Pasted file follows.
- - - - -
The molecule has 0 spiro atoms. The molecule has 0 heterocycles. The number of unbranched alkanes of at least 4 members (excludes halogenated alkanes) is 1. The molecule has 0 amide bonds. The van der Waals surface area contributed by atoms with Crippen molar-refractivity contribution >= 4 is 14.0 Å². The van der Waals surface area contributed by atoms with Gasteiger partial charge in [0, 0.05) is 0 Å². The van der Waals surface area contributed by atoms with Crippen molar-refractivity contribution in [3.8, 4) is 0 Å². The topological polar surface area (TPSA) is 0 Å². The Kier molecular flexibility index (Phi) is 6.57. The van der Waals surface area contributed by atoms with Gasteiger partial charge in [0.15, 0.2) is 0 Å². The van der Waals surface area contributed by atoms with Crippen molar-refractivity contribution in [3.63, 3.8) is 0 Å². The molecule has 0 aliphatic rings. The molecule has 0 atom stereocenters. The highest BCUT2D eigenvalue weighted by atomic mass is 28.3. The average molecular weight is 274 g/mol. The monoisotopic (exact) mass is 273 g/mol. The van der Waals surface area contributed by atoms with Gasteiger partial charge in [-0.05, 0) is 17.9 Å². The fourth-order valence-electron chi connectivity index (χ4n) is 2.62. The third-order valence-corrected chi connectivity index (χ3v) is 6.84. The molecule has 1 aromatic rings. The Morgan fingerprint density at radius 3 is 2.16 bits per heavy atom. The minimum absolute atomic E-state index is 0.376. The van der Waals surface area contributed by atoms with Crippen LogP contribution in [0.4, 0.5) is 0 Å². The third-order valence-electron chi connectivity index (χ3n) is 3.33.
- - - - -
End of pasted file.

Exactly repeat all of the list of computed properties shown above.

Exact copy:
The molecule has 0 spiro atoms. The molecule has 0 heterocycles. The number of unbranched alkanes of at least 4 members (excludes halogenated alkanes) is 1. The molecule has 0 amide bonds. The van der Waals surface area contributed by atoms with Crippen molar-refractivity contribution >= 4 is 14.0 Å². The van der Waals surface area contributed by atoms with Gasteiger partial charge in [0, 0.05) is 0 Å². The van der Waals surface area contributed by atoms with Crippen molar-refractivity contribution in [3.8, 4) is 0 Å². The topological polar surface area (TPSA) is 0 Å². The Kier molecular flexibility index (Phi) is 6.57. The van der Waals surface area contributed by atoms with Gasteiger partial charge in [0.15, 0.2) is 0 Å². The van der Waals surface area contributed by atoms with Crippen molar-refractivity contribution in [3.63, 3.8) is 0 Å². The molecule has 0 aliphatic rings. The molecule has 0 atom stereocenters. The highest BCUT2D eigenvalue weighted by atomic mass is 28.3. The average molecular weight is 274 g/mol. The monoisotopic (exact) mass is 273 g/mol. The van der Waals surface area contributed by atoms with Gasteiger partial charge in [-0.05, 0) is 17.9 Å². The fourth-order valence-electron chi connectivity index (χ4n) is 2.62. The third-order valence-corrected chi connectivity index (χ3v) is 6.84. The molecule has 1 aromatic rings. The Morgan fingerprint density at radius 3 is 2.16 bits per heavy atom. The minimum absolute atomic E-state index is 0.376. The van der Waals surface area contributed by atoms with Crippen LogP contribution in [0.4, 0.5) is 0 Å². The third-order valence-electron chi connectivity index (χ3n) is 3.33.